German scientists are hoping to shine new light on ways to generate environmentally friendly fuels. At the German Aerospace Center (DLR)’s Institute for Solar Research, they have flipped on a system called Synlight, which they describe as the largest artificial sun on the planet. Synlight is comprised of 149 huge spotlights, pouring out a light intensity around 10,000 times the solar radiation naturally found on Earth.
Synlight’s 149 spotlights are similar to those commonly used in cinema projectors. According to DLR, “These enable solar radiation powers of up to 380 kilowatts and two times up to 240 kilowatts in three separately usable irradiation chambers, in which a maximum flux density of more than eleven megawatts per square meter can be achieved.” They create a brilliant array, which scientists hope will help them figure out how to best use the huge quantity of energy from sunlight hitting Earth. The experiment doesn’t come without a cost: Synlight sucks up as much electricity in just four hours as a family of four could use in an entire year, according to the Associated Press. It’s also housed in a specially built structure in Germany.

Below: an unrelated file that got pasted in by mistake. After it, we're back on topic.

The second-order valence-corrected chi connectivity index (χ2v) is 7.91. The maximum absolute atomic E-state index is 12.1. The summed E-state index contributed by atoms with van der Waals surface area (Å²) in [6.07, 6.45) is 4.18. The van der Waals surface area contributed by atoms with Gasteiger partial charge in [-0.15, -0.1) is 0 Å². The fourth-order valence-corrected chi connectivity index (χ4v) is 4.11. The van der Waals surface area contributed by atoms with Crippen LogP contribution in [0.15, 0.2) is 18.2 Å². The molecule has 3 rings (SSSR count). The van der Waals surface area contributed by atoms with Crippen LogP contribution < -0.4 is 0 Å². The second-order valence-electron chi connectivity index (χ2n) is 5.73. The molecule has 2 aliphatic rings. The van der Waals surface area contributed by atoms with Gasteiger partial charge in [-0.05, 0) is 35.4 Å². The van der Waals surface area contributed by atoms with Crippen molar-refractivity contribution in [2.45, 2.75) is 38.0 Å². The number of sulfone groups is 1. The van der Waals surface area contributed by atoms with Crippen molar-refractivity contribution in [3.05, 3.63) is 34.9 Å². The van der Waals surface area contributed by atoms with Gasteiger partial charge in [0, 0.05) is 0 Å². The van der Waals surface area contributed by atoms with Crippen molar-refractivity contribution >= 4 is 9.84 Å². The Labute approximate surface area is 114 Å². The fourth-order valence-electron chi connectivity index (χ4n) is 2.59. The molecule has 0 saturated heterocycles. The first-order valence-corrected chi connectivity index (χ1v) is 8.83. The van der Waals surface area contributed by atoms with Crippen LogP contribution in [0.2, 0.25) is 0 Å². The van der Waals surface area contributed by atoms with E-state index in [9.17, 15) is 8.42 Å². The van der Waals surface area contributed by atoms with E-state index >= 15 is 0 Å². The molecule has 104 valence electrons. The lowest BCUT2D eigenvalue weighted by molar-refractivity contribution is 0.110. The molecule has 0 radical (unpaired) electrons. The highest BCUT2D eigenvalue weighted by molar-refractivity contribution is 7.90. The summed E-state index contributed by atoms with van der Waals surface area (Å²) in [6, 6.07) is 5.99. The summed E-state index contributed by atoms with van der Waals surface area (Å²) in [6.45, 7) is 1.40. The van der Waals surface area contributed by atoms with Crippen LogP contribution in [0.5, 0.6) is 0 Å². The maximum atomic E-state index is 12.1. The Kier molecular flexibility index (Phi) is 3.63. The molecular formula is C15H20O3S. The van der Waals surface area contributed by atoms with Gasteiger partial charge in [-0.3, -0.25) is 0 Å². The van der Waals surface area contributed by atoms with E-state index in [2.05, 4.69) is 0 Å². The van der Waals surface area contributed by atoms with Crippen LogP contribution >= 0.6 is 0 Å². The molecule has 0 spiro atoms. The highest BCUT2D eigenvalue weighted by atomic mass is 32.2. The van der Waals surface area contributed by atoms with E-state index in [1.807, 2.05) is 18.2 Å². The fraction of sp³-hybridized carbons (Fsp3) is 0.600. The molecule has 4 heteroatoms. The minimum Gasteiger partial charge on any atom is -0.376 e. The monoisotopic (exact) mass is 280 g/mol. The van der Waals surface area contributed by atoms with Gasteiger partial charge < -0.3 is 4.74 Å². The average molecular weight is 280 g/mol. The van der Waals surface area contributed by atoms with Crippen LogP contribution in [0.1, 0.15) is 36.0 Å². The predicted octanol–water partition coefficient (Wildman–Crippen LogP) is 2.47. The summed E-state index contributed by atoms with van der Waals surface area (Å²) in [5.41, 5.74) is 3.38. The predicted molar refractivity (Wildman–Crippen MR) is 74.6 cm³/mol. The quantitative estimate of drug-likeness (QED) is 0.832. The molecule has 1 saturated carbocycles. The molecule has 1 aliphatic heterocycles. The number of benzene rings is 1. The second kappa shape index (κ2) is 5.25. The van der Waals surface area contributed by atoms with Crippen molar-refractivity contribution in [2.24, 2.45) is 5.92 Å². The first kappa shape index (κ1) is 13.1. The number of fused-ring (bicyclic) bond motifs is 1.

The focus for Synlight researchers will be on solar fuels, according to DLR, which said scientists will zero in on developing manufacturing processes. Scientists will delve into new ways to create hydrogen, which isn’t found naturally but must be created by splitting water into hydrogen and oxygen, according to ABC News. The publication quoted the institute’s director Bernhard Hoffschmidt, who said the furnace-light conditions Synlight can produce – up to 5,432 degrees Fahrenheit – are crucial to experimenting with new methods of creating hydrogen.
DLR said industrial companies, such as those in air and space travel, will be able to use Synlight to test components with the help of DLR scientists.
Images via DLR